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Posts Tagged ‘Mechanized Masterpieces’

MMSA-2013-06-27-06-00-2014-02-28-05-00.jpg

Amid a cacophony of cranking sprockets and cogs, in chuffs of steam and soot, comes the expansion of classic literature into alternative Steampunk masterpieces.

Follow nine skilled authors as they lead old friends and new acquaintances through Jamaica, Singapore, Cape Town, Denmark, Paris, London, and Geneva on a phantasmagorical Steampunk World Tour.

Tropic of Cancer: Edward Rochester battles the elements and Bertha Mason to save his brother and his own soul.

Sense and Cyborgs: Privateer Margaret Dashwood makes port at Singapore to get her husband back on his feet.

Micawber and Copperfield (by David W. Wilkin): Commander Wilkins Micawber III of the RDC’s Golden Mary and Midshipman Daniel Copperfield create a legacy of loyalty in the Royal Dirigible Corps. Stationed in Southern Africa, just after the Zulu war, trouble is brewing for the Boers are not pleased that the British Empire has seen fit to annex their lands and put them under the yoke of their ‘protection.’ (From David Copperfield by Charles Dickens.)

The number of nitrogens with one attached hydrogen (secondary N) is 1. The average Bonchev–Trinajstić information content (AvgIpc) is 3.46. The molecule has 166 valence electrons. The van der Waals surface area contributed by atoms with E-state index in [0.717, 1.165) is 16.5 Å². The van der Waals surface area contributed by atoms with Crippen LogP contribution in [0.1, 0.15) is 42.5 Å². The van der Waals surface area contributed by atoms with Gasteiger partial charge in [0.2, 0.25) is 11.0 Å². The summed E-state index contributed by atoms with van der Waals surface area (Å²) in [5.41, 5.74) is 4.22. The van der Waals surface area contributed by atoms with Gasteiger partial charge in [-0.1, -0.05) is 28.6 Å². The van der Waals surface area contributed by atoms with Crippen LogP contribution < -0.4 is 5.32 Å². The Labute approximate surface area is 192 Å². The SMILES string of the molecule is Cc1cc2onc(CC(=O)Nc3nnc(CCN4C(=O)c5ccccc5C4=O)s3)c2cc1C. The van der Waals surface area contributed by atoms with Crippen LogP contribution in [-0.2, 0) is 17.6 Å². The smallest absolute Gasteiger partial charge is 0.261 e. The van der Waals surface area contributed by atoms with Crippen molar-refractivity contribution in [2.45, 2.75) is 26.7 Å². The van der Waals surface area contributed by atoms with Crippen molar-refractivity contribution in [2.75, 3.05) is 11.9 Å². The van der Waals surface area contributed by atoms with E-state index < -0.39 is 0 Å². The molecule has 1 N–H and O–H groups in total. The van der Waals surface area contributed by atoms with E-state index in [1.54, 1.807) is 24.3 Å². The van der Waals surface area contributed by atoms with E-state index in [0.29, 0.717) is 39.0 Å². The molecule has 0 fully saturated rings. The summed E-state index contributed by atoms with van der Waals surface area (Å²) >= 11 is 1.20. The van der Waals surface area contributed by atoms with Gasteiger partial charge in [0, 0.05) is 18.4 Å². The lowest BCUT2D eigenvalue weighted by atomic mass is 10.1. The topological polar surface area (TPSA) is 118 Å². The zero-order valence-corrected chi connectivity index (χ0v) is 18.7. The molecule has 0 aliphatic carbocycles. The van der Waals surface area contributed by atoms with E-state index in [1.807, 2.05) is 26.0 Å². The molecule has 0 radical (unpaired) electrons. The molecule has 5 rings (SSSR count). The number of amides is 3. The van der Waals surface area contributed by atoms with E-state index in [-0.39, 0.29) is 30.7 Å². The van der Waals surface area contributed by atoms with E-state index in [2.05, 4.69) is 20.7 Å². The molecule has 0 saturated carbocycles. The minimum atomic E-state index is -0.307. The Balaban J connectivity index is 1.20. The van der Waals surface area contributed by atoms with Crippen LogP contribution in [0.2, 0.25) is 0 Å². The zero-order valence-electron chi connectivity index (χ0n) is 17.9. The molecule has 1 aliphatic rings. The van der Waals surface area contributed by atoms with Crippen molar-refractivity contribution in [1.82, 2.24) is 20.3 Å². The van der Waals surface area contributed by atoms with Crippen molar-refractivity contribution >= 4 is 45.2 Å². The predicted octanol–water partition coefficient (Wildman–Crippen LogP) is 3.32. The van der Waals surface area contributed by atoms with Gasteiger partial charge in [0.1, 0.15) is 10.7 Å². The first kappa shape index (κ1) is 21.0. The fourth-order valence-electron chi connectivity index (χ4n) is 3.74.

Little Boiler Girl: Power has a price, and one city unwittingly demands an enslaved child pay it.

The Clockwork Ballet: At the Palais Garnier, the Phantom trips the light fantastic with Meg Giry, the prima ballerina of his mechanical troupe.

His Frozen Heart: Jacob Marley saves Ebenezer Scrooge from robbing his wife’s grave and selling his soul.

Our Man Fred: Scrooge’s nephew, Fred, and his fiancé, Mary, protect the Empire from mechanized malfeasance.

Lavenza, or the Modern Galatea: Victor Frankenstein’s bride discovers more than his horrific experiments on her wedding day.

Available in Trade Paperback ($14.99) and as a Digital eBook ($3.99)

You can find the Paperback at Amazon

The Kindle Version

At Barnes & Noble

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As we do on Fridays, when we schedule an interview, we take a break from the Regency Personality series. It shall of course return. As early as tomorrow.

Today we are fortunate to have with us A. F. Stewart who writes in the fantasy and horror genres. Today we also want to talk about her work in the Regency arena.

1)What moved you to become an author?

The voices in my head.
Seriously though, I’ve always been a storyteller, so it seemed logical to fling those stories out into the world for people to read. Of course, my logic has always been a bit flawed.